Wednesday, January 28, 2009
A few days ago I found this Rachael Ray pizza recipe on the Food Network website and decided immediately that I had to make it. So I had a few friends over for dinner tonight and we made the pizza, minus the basil and Parmigiano-Reggiano, mostly because I don't care for basil and I didn't realize the recipe called for Parmigiano-Reggiano. Don't worry, you won't miss it. I was incredibly satisfied with this pizza, everyone else liked it, and it even felt fairly healthy for you. The prep also went by really quickly.
My adapted recipe:
1 16-oz whole wheat pizza dough
2 tablespoons extra-virgin olive oil
1 chicken breast
handful of broccoli florets
handful of sliced sun-dried tomatoes, packed in olive oil
skim ricotta cheese
salt and pepper
Preheat over to 500 degrees.
Bring small pot of water to a boil, salt the water, and cook broccoli florets for a couple minutes. Drain.
Heat olive oil in small frying pan, add garlic and chicken, season with salt and pepper, and brown.
Roll out pizza dough. Spread ricotta cheese, then top with broccoli, chicken, and sun dried tomatoes, then finish with mozzarella. Lower oven to 450 degrees and bake 12-14 minutes.
Monday, January 26, 2009
The first time I had ever a snickerdoodle was when a good friend of mine came to Tucson for a visit and brought cookies from her mom. Don't be shocked when I tell you that I was about 19 at the time. Apparently, snickerdoodles just weren't to be found in my childhood and that is a shame because they are delicious. And I don't even really care for cinnamon! I have got to stop baking cookies with ingredients I think I don't like. But here is a snickerdoodle recipe from my handy-dandy Better Homes & Gardens, 14th edition cookbook. Also, best cookie name. Ever.
1/2 cup butter, softened
1 cup sugar
1/4 teaspoon baking soda
1/4 teaspoon cream of tartar (lacking this ingredient, a quick google search told me I could sub in three times the called for amount with lemon juice; that would be 3/4 teaspoons lemon juice)
1/2 teaspoon vanilla
1 1/2 cups flour
2 tablespoons sugar
1 tablespoon ground cinnamon
In a medium mixing bowl beat butter with an electric mixer for 30 seconds. Add the 1 cup sugar, baking soda, and cream of tartar (lemon juice). Beat until combined, scraping sides of bowl occasionally. Beat in egg and vanilla until combined. Beat in as much of the flour as you can with the mixer. Stir in any remaining flour. Cover and chill dough about 1 hour or until easy to handle.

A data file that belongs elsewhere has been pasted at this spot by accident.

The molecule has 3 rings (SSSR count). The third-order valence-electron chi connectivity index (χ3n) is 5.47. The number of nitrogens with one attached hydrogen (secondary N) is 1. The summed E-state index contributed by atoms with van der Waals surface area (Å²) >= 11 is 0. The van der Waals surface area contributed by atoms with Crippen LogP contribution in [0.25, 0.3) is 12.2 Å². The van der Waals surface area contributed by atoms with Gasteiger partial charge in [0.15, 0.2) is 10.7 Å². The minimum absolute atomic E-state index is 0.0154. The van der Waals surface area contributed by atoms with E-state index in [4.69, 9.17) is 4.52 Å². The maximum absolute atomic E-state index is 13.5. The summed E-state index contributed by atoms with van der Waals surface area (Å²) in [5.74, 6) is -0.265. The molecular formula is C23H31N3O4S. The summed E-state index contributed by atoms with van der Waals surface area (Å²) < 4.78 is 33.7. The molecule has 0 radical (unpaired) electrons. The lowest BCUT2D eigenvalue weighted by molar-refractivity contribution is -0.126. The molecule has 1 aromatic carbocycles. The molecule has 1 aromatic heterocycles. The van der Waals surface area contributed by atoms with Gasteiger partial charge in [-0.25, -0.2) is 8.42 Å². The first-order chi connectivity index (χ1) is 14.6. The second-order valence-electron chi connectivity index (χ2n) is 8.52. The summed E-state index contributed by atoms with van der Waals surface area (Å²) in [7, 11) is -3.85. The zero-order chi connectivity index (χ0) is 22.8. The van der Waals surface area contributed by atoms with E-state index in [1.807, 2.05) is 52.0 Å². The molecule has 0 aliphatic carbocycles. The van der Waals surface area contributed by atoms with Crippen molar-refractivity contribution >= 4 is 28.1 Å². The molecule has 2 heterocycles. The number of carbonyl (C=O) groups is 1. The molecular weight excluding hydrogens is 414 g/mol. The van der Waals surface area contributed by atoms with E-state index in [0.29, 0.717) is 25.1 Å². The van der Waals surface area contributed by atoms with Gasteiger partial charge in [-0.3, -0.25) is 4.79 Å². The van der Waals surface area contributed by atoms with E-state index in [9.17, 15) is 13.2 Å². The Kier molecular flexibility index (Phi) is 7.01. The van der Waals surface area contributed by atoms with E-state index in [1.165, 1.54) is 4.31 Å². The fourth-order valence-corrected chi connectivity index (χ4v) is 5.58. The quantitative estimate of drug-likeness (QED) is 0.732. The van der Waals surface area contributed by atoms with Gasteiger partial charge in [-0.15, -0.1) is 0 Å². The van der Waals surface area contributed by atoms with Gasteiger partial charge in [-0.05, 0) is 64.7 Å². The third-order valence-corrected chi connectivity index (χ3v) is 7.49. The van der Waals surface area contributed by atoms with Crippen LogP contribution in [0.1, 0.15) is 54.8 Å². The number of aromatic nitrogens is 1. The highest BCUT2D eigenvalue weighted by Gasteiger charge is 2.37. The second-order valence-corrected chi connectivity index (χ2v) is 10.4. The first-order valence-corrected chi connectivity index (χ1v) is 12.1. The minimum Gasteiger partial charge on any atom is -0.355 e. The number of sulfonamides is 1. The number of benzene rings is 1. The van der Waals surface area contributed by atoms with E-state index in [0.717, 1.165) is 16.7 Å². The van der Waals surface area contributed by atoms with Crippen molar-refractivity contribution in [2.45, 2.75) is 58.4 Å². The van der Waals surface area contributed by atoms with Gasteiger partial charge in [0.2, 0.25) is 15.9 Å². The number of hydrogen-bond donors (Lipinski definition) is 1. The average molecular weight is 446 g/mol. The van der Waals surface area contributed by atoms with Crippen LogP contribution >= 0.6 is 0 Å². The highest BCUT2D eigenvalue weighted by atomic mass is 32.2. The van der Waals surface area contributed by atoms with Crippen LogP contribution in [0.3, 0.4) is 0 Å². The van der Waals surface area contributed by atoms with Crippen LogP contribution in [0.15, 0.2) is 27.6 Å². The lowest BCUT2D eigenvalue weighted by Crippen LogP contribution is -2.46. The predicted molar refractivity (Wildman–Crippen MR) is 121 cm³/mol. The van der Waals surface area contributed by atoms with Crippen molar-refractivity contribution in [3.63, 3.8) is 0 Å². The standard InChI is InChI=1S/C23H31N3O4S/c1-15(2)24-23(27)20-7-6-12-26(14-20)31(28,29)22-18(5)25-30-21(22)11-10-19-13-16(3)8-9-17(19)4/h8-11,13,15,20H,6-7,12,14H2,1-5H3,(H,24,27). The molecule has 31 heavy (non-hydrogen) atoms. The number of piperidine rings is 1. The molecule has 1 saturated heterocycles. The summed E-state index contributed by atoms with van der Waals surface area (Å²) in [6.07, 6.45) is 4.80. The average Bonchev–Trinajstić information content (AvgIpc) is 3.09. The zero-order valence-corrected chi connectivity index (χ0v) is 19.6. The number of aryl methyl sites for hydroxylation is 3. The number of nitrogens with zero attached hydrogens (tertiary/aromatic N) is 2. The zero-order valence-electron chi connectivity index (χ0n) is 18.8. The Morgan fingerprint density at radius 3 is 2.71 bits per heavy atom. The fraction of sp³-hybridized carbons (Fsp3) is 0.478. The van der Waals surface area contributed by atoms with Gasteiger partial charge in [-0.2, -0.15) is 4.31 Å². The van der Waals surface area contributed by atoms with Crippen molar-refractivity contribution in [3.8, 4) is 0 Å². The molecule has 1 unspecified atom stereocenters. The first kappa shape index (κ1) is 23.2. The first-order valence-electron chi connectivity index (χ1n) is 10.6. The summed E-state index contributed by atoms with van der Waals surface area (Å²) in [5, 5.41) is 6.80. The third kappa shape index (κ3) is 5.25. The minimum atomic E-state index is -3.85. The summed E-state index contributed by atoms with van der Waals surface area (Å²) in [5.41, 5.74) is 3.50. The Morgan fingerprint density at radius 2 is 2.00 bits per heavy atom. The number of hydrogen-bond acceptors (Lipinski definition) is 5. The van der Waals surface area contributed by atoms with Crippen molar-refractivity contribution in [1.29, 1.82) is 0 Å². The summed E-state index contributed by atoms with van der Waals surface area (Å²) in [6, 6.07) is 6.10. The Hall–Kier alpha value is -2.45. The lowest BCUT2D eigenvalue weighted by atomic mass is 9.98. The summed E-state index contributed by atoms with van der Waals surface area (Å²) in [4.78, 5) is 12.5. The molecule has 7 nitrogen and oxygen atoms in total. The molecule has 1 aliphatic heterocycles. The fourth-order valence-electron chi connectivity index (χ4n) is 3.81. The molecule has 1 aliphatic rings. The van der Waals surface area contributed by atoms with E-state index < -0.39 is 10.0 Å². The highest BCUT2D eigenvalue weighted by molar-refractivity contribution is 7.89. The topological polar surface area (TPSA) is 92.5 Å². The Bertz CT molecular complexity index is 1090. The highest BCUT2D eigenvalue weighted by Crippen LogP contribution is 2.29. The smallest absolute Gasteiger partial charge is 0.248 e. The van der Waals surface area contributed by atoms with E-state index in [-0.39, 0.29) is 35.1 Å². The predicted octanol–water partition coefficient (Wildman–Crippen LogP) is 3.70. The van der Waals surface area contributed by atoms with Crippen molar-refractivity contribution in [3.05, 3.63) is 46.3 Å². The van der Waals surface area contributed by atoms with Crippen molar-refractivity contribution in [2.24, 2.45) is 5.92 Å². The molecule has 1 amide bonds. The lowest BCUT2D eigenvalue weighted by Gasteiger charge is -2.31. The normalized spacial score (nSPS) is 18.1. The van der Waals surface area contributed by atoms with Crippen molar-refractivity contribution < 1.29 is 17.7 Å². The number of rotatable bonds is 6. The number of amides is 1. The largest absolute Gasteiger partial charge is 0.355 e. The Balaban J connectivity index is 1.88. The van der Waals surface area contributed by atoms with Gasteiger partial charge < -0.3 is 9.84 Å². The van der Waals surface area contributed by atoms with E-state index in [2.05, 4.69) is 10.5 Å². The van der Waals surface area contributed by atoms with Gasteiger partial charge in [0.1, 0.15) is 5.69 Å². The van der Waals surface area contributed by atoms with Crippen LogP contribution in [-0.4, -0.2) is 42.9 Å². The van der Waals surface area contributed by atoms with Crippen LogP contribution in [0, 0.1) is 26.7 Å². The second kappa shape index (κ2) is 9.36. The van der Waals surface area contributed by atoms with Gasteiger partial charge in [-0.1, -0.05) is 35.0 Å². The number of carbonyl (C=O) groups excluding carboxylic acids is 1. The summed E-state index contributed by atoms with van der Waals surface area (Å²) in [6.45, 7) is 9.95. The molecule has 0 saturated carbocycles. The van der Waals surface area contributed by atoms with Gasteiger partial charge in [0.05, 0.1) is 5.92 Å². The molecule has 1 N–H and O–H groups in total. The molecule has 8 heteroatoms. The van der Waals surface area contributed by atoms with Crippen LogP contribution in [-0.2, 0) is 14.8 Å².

Preheat oven to 375 degrees. Combine the 2 tablespoons sugar and the cinnamon. Shape dough into 1-inch balls. Roll balls in sugar mixture to coat. Place 2 inches apart on an ungreased cookie sheet. Bake 10 to 11 minutes or until edges are golden. Transfer to a wire rack and cool.
Wednesday, January 14, 2009
While this might be blasphemy to some, I don't actually care for peanut butter. I don't dislike it so much that I refuse to eat it, but it's also not a staple for me. In fact, I pretty much never buy peanut butter. But I've got a friend who loves peanut butter cookies, and as a thank you for a favor, I made him some. And oh my, they were so delicious. I'm not a peanut butter convert, but I think I could definitely enjoy a good peanut butter cookie every once in awhile now.
Recipe from Better Homes & Gardens New Cookbook, 14th edition:
1/2 cup butter, softened
1/2 cup peanut butter
1/2 cup granulated sugar
1/2 cup packed brown sugar
1/2 teaspoon baking soda
1/2 teaspoon baking powder
1/2 teaspoon vanilla
1 1/4 cups all purpose flour
Beat butter and peanut butter with an electric mixer on medium to high speed for 30 seconds. Add the granulated sugar, brown sugar, baking soda, and baking powder. Beat until combined, scraping sides of bowl. Beat in the egg and vanilla until combined. Beat in as much of the flour as you can with the mixer. Stir in remaining flour. If necessary, cover and chill dough until easy to handle. (I don't find it necessary to chill the dough).